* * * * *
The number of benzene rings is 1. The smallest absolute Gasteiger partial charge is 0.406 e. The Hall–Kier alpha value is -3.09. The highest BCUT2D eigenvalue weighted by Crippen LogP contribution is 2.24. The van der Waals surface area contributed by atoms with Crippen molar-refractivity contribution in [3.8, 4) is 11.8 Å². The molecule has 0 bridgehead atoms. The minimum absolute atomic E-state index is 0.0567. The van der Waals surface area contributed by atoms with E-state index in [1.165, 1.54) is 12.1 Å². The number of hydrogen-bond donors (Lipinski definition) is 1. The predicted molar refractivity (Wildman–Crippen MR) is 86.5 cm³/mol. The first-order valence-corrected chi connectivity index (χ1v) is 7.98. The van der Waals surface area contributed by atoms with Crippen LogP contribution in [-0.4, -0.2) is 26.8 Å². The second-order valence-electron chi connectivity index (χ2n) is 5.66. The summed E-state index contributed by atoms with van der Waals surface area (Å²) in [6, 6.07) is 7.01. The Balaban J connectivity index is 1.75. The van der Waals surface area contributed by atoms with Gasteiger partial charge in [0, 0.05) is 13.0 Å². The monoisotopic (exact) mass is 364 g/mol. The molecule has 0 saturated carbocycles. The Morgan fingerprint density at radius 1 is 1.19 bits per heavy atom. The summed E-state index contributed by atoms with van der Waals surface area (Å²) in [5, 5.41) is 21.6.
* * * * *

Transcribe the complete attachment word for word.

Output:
The number of benzene rings is 1. The smallest absolute Gasteiger partial charge is 0.406 e. The Hall–Kier alpha value is -3.09. The highest BCUT2D eigenvalue weighted by Crippen LogP contribution is 2.24. The van der Waals surface area contributed by atoms with Crippen molar-refractivity contribution in [3.8, 4) is 11.8 Å². The molecule has 0 bridgehead atoms. The minimum absolute atomic E-state index is 0.0567. The van der Waals surface area contributed by atoms with E-state index in [1.165, 1.54) is 12.1 Å². The number of hydrogen-bond donors (Lipinski definition) is 1. The predicted molar refractivity (Wildman–Crippen MR) is 86.5 cm³/mol. The first-order valence-corrected chi connectivity index (χ1v) is 7.98. The van der Waals surface area contributed by atoms with Crippen LogP contribution in [-0.4, -0.2) is 26.8 Å². The second-order valence-electron chi connectivity index (χ2n) is 5.66. The summed E-state index contributed by atoms with van der Waals surface area (Å²) in [6, 6.07) is 7.01. The Balaban J connectivity index is 1.75. The van der Waals surface area contributed by atoms with Gasteiger partial charge in [0, 0.05) is 13.0 Å². The monoisotopic (exact) mass is 364 g/mol. The molecule has 0 saturated carbocycles. The Morgan fingerprint density at radius 1 is 1.19 bits per heavy atom. The summed E-state index contributed by atoms with van der Waals surface area (Å²) in [5, 5.41) is 21.6.